If you’d like personalized advice on your manuscript, and to put rocket boosters on your learning curve, hire me as your manuscript editor. Or take every writing class I’ve ever offered on demand with the Good Story Learning membership!

Author Platform and Nonfiction for Children

The idea of author platform is vitally important to all writers, but today’s question is about how it relates to writing nonfiction for children. Here is Dena’s question:

I know for NF you need a strong platform, but what if you’re not a teacher? What sort of platform do you need for NF in the MG and younger age range?

nonfiction for children, author platform, nonfiction picture book, non-fiction picture book, nonfiction for kids, educational content for kids
Can you write nonfiction for children if you’re not an expert?

Platform and Nonfiction for Children

When we sit down to write fiction, “write what you know” is often enough to get us started. We’re making it all up, anyway! Well, not so in nonfiction for children. There, the idea of qualifications—including our author platform, professional identity, areas of study, etc.—comes into play. The question becomes:

Who are we that we can (and should) write this particular story?

After all, if I’m a parent looking to buy a book on bugs to supplement my child’s learning, do I want a book written by Carl, an enthusiastic but amateur bug fan, or Peggy, a trained entomologist (bug expert) working in the field? I think we can all agree that the latter would seem most qualified. (To be clear, not everyone who writes nonfiction needs to be a PhD level expert in their field. But qualifications like “teacher” or “scientist” don’t hurt when you are writing about relevant topics.)

Does that mean Carl’s story lacks value—educational, artistic, or otherwise? Is Peggy’s book better simply because of her experience? Not necessarily! Carl could have an amazing piece of nonfiction for children on his hands. But now Carl does have to overcome some bias in the marketplace, because he may not be seen as the most credible or desirable source.

In other words, Carl does not have the best platform for writing in his particular nonfiction area. Is this a dealbreaker?

Getting Around Platform

There are ways for Carl to build his case—and his platform—that will allow him to pitch his nonfiction for children and attempt to have his project considered seriously. (Explore the topic of author platform for fiction writers.)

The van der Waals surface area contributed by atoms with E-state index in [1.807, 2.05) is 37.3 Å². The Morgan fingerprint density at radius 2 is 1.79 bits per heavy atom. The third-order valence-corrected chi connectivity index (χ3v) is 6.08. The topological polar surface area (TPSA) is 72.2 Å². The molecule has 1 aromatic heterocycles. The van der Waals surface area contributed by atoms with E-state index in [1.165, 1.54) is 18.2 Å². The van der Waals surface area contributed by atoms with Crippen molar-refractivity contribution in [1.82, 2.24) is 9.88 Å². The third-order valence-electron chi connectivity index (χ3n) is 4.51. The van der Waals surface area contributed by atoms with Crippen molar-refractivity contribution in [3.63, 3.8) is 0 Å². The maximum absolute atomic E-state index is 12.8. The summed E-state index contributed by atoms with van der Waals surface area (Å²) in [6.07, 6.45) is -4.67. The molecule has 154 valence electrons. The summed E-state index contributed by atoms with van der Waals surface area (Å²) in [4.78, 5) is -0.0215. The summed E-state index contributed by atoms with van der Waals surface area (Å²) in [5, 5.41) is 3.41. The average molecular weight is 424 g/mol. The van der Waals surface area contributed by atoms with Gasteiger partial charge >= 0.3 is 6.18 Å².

First, Carl can do comprehensive research and include a bibliography and author note at the end of his nonfiction manuscript, which shows how he arrived at his data. When we write nonfiction for children, we aren’t discussing the topics at the graduate level. Writers are generally painting in broader strokes and avoiding too much jargon. So it’s easier to research a topic intended for a children’s audience than, say, a thesis dissertation defense.

That being said, the quality of your research counts here, especially if you are trying to compensate for a lack of credentials. Publishing credits, even if they’re not in your current interest area, also establish credibility and can offset your lack of platform.

A great way to build your platform would be to ask a consulting expert to contribute—and transfer some of their credibility to your project. In your pitch, it would look compelling to say that you’ve reviewed your nonfiction for children about dealing with feelings with a child psychologist or school counselor, for example.

Bolstering Your Nonfiction for Children Platform

In addition to the strategies listed above, you should also think about building your platform as you get into the submission process. In an add-on to my WriterType Marketing Roadmap resource (called Repurpose Your Content!), I divulge ways to spin any content you create or research you do.

Why not try to publish a nonfiction article on the same topic in a children’s publication or newsletter? You’ll now have a writing clip in your new field to add to your platform. The research has already been done. It’s literally a free opportunity to build your author platform.

In a similar vein, find an expert in the field and interview them for your blog, newsletter, or podcast. They may even sign on to consult on your manuscript. Now you have some social media content for your platform, a valuable connection, and another inroad with your topic.

Think creatively if you don’t have a nonfiction for children resume already in place. You may have to work harder, but victory will be that much sweeter!

For in-depth personalized advice on your children’s nonfiction, hire me as your picture book editor.

Writing in Different Children’s Book Genres and Categories

The unique thing about kidlit is that there are many children’s book genres and categories to choose from, and the divisions in children’s books are much more segmented than, say, the adult fiction world. (The reason for this is simple—your audience is changing drastically in regards to their ability to read independently, they are also changing according to age, maturity, and a ability to process and understand information. These same kinds of changes simply don’t happen as rapidly to readers from other demographics.)